Overview of Edison
Edison is a census-designated place located in central New Jersey in Middlesex County. The township is bordered by the Raritan River and is home to more than 101,000 people.
While residents of Edison love their town, many national publications also regularly tout the town's accolades. Money Magazine name Edison one of the best places to live, SELF magazine named it one of the safest places for women in the country and U.S. News & World Report named it one of the nation's best places to grow up. The CDP's central location, vibrant business district, diverse community and the high reputation for its public schools system make Edison apartments for rent a great option for individuals and families alike.
Living in Edison, NJ
Edison was formerly known as Raritan Township. The area was first settled in the 1600s when it was still part of the Woodbridge and Piscataway townships. Those living in Edison apartments can enjoy being part of a township with a prehistoric history as well, as skull and bone fragments were discovered in the Piscatawaytown area that date back to the Stone Age. There were also arrowheads and cooking tools found in the Dismal Swamp during an archeological dig that are said to have originated from some of the first Native American inhabitants of the town.
Edison was mainly a rural-residential community in the 1920s and has since seen substantial growth in its population, and commercial and industrial centers, ranking today as the fifth largest municipality in the state of New Jersey. In 1954, citizens voted to change the name to Edison, as there were a number of municipalities in the state with the name Raritan already. One of the other names up for suggestion was Nixon, which residents rejected in favor of the local great inventor, Thomas Edison.
Edison Work and Study
Apartments near Edison are attractive, popular housing options for many business professionals and students. Raritan Center, one of the largest industrial parks on the east side of the Mississippi River, has contributed significantly to the township's growth in the transportation sector. Edison continues to serve as a major transportation center for the distribution of goods. Notable companies located in Edison include Ford Motor Co., United Parcel Service, New York Times, Etienne Aigner, William Grant & Sons, Wakefern Foods and Revlon Research Center. Manufacturing industries continue to be the most common for employment, offering occupations with industrial machinery, electrical appliances and automobile parts to name a few.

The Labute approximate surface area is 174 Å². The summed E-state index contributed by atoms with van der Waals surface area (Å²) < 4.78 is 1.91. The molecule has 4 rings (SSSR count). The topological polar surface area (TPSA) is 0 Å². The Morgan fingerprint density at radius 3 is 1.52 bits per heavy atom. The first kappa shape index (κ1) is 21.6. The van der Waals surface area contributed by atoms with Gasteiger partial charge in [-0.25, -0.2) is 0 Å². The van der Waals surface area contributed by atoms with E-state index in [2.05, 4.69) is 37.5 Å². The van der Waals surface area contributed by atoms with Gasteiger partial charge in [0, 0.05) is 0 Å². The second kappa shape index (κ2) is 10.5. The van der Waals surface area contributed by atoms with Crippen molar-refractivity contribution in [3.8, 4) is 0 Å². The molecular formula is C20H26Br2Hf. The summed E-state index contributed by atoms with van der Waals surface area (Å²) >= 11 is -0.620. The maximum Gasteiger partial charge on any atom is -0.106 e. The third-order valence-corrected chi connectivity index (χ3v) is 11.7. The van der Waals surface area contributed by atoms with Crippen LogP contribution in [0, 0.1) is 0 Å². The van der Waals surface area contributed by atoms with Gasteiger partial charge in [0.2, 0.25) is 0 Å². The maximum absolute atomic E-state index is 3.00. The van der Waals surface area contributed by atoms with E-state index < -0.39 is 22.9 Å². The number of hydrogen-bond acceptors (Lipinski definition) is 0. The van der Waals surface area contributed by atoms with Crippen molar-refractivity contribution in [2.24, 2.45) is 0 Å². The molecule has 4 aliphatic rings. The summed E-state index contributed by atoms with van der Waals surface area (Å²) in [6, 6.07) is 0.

Students have a number of higher education facilities to take advantage of, including the Middlesex County College, the Technical School in New Jersey and Rabbi Jacob Joseph School. The main area school is Middlesex County College, which was founded in 1964 and enrolls nearly 13,000 students annually.
Rentals in Edison, NJ and Cost of Living
According to data collected by the U.S. Census Bureau, Edison rentals have a vacancy rate of 1.6 percent, and the median gross rent was $1,260 in 2009. The largest portion of renters, 48.5 percent, fall in the gross rent range of $1,000 to $1,499, with 28.9 percent falling in the next largest range of $1,500 or more for gross rent. The data further indicated that roughly 26.3 percent of all renters reported spending 35 percent or more of their household income on gross rental costs.
City-Data information revealed that in March 2012, the cost of living in Edison was 122.3 points, which is 22.3 percent higher than the national average.
Edison Attractions and Special Events
People living in Edison apartments have many area attractions to enjoy, in particular the Thomas Edison Center at Menlo Park. This is perhaps the most famous local attraction. Thomas Edison moved his experimental facilities to the village in 1876 and the community is proud to call him a former resident.
Thomas Edison patented roughly 400 inventions in the six years following his move to Menlo Park, including the phonograph and his devices for electric light and power generation, which have revolutionized the world we live in today. Visitors can come to the center to honor Edison's memory and learn about his significant accomplishments. The museum is relatively small, made up of two rooms that include original artifacts as well as interpretive exhibits that relate to Edison's major inventions.
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